Monday, September 30, 2013

Don't Punk with My Heart: Fall Out Boy & Ryan Adams - "Love, Sex, Death" (Island-PAX AM)


It's pretty safe to say that Fall Out Boy are far from the righteous Chicago Punk band they used to be and quite honestly, their most recent album was far from "Saving Rock and Roll." But I also have to admit that FOB's live show, which I caught on Temple's basketball court, was an enjoyable Pop-Punk experience all in itself; a mix of tracks both old and new spanning from Take This to Your Grave (2003) to Save Rock and Roll (2013), scattered with giant branded beach balls and momentary piano/acoustic guitar break-downs. Post recording and releasing Rock and Roll, Fall Out Boy headed down to Alt. Country/former Punk youth Ryan Adams' Los Angeles-based studios. Patrick Stump, Pete Wentz, Andy Hurley, Joe Trohman & Mr. Mandy Moore managed to record 8 tracks over a 2-day period at PAX AM Studio, sessions which would eventually become the PAX AM Days EP; It was officially announced in the wee hours of Sunday-Monday morning that the Ryan Adams-produced tracks will be appended onto a deluxe Save Rock and Roll 2-disc package slated for an October 15th re-release. "[Guitarist] Joe [Trohman]'s hair was super huge both days and Patrick [Stump] sang his vocals in the front yard of the studio facing the 7-11 on Sunset Boulevard," Adams goofily stated in a Rolling Stone mini-interview.


Along with the release details, Island Records & PAX AM also unleashed the first pseudo-single from PAX AM Days late Sunday night, "Love, Sex, Death." It's a roughly 1:30-long Hardcore Punk romper that's reminiscent of 1970-80's Black Flag, Misfits, and Iggy & The Stooges, which were most likely sources of influence. During an impromptu "listening session" with music journalist Drew Millard, guitarist Joe Trohamn lamented: "People would have expected a bunch of remixes after the album. Not that there's anything wrong with that, but this is not what people expected us to do... Misfits, Black Flag, Descendents, Dag Nasty, anything real late 70's, early 80's Punk and Hardcore stuff was influential to the creation of the music, and I think even the lyrical content, too." Patrick Stump & Pete Wentz have seemingly abandoned their now-infamous wordy song titles in lei of some slightly more hard-edged track titles like "We Were Doomed from The Start," "Hot to The Touch," and "Eternal Summer." While it's currently available for pre-order and soon, packaged along with Save Rock and Roll (Oct. 15th), PAX AM Days will become available on it's own this upcoming Record Store Day (Black Friday), too.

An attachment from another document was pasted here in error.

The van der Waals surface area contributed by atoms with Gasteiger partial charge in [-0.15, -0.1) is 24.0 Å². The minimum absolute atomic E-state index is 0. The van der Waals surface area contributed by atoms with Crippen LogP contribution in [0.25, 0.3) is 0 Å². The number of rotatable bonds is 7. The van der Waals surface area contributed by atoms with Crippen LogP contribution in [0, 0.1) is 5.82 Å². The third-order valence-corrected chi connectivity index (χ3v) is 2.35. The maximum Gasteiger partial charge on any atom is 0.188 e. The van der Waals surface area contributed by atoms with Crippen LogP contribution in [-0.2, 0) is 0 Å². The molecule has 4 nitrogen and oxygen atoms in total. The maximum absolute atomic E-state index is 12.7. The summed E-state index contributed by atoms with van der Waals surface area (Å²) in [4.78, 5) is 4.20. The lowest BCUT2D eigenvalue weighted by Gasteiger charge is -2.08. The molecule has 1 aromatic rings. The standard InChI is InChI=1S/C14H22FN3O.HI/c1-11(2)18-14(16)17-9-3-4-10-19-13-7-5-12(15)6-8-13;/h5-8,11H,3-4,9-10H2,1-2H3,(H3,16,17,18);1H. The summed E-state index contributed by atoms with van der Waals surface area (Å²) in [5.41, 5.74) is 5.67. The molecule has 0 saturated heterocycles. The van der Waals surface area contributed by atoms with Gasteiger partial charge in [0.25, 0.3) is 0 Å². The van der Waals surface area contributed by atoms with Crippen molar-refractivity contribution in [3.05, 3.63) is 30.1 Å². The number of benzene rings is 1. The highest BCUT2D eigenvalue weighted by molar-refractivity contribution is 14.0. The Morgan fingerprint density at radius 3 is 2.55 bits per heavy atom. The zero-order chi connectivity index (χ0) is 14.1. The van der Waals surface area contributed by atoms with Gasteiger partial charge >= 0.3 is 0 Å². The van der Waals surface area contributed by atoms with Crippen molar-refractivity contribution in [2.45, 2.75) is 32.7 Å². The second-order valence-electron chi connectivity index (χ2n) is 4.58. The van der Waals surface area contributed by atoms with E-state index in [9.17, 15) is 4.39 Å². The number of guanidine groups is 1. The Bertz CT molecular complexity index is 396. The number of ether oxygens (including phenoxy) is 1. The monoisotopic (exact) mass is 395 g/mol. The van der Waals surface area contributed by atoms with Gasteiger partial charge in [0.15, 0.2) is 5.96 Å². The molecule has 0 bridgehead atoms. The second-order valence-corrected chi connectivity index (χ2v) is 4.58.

No comments:

Post a Comment